(Bloomberg) — Cathie Wood’s worst-ever year wasn’t even over before the clouds started to gather for 2023.
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For the past few weeks, Wall Street has been slashing earnings expectations for some of the biggest holdings of her flagship $5.8 billion ARK Innovation ETF (ticker ARKK) — signaling more pain ahead for a strategy that was hammered throughout 2022 by the most aggressive Federal Reserve tightening in decades.
Those relentless rate hikes crushed many of Wood’s tech-focused, speculative bets, and her legion of die-hard followers were surely hoping for a better 2023. But with interest rates set to remain the highest they’ve been since 2007, analysts have downgraded their 12-month earnings estimates for half of the largest weights in ARKK, according to data compiled by Bloomberg.
The list includes Tesla Inc. and Zoom Video Communications Inc., which finished 2022 down 65% and 63%, respectively.
The earnings revisions threaten to heap more pain on investors who have sunk billions into Wood’s strategy of handpicking growth stocks with so-called visionary stories. ARKK fell 67% this year.
A spokesperson for Wood’s firm, ARK Investment Management, declined to comment.
“ARK’s portfolios are loaded up with longer duration tech stocks, which have been absolutely punished by higher rates,” said Nate Geraci, president of the ETF Store, an advisory firm. “If the Fed is more aggressive than expected in 2023, look out – it could be another bloodbath.”
To be sure, analysts are not just pessimistic about the outlook for disruptive innovation stocks. They have also been trimming their forecasts for next year’s S&P 500 earnings for months. Analysts now project S&P 500 earnings to grow 2.2% year-over-year in 2023, down from expectations of 6.5% growth they forecast in the beginning of September, according to Bloomberg Intelligence.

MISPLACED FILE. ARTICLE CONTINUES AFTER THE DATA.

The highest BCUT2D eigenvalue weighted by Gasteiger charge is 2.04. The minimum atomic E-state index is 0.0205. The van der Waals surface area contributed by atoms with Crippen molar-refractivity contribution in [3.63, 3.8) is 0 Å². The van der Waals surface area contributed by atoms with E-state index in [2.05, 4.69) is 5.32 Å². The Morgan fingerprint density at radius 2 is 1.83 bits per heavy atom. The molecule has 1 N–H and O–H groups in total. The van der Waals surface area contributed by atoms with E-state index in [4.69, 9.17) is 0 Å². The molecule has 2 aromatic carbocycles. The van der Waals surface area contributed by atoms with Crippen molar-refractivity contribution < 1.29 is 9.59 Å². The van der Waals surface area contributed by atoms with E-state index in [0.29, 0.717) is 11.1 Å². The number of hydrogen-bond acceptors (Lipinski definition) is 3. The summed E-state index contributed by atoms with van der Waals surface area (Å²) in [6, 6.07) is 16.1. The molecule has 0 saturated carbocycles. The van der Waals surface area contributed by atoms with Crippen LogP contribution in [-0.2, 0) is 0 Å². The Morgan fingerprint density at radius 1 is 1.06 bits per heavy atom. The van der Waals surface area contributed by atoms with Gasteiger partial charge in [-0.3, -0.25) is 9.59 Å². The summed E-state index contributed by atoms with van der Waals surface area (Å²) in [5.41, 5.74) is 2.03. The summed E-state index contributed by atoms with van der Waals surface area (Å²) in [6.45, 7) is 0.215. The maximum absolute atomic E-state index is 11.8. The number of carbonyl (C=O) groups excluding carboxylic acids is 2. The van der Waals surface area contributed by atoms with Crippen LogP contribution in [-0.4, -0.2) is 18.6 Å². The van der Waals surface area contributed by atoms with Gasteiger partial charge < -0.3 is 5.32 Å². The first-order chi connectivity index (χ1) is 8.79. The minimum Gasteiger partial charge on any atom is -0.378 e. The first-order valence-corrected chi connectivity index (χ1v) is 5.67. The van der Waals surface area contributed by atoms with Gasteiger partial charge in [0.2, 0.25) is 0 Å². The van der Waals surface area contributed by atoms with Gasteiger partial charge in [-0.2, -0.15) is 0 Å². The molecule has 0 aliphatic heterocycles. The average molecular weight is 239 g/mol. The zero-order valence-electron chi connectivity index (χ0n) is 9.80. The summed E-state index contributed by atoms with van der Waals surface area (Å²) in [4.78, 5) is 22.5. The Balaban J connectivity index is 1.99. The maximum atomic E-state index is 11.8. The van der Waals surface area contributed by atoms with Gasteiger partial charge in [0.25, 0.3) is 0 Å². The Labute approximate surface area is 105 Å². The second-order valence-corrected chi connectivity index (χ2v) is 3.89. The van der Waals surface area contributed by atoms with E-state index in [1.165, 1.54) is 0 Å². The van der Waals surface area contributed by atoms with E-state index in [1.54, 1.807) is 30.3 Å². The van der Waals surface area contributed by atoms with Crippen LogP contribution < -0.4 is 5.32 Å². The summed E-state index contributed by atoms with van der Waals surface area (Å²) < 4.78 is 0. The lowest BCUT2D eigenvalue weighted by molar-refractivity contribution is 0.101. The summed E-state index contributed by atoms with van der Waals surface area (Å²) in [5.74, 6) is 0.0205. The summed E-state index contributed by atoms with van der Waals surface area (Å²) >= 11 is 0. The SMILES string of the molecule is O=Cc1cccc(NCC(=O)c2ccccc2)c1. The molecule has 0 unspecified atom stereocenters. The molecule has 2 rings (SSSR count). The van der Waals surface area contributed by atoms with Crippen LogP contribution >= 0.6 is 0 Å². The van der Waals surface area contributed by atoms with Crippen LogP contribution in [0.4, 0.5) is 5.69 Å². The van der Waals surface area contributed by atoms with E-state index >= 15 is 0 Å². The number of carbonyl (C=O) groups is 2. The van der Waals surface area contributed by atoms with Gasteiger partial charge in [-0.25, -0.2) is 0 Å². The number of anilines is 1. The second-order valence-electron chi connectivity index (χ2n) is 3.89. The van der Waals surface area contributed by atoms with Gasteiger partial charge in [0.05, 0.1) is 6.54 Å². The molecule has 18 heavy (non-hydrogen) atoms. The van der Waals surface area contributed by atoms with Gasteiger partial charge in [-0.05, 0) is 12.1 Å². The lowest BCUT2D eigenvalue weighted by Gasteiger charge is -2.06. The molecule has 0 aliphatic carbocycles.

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And even ARKK’s worst performance on record this year hasn’t deterred some of Wood’s fans. The fund has still garnered $1.3 billion this year, underscoring the cult following Wood has maintained ever since her nearly 150% run in 2020. The inflows however, are a far cry from the $4.6 billion and $9.6 billion ARKK amassed in 2021 and 2020, respectively.
“You clearly have longer-term investors who just believe in disruptive innovation and they want to have a small satellite holding in that,” Geraci said. “It’s a sleeve in their portfolio — so that’s always going to create inflows.”
–With assistance from Matt Turner.
(Updates to market close.)
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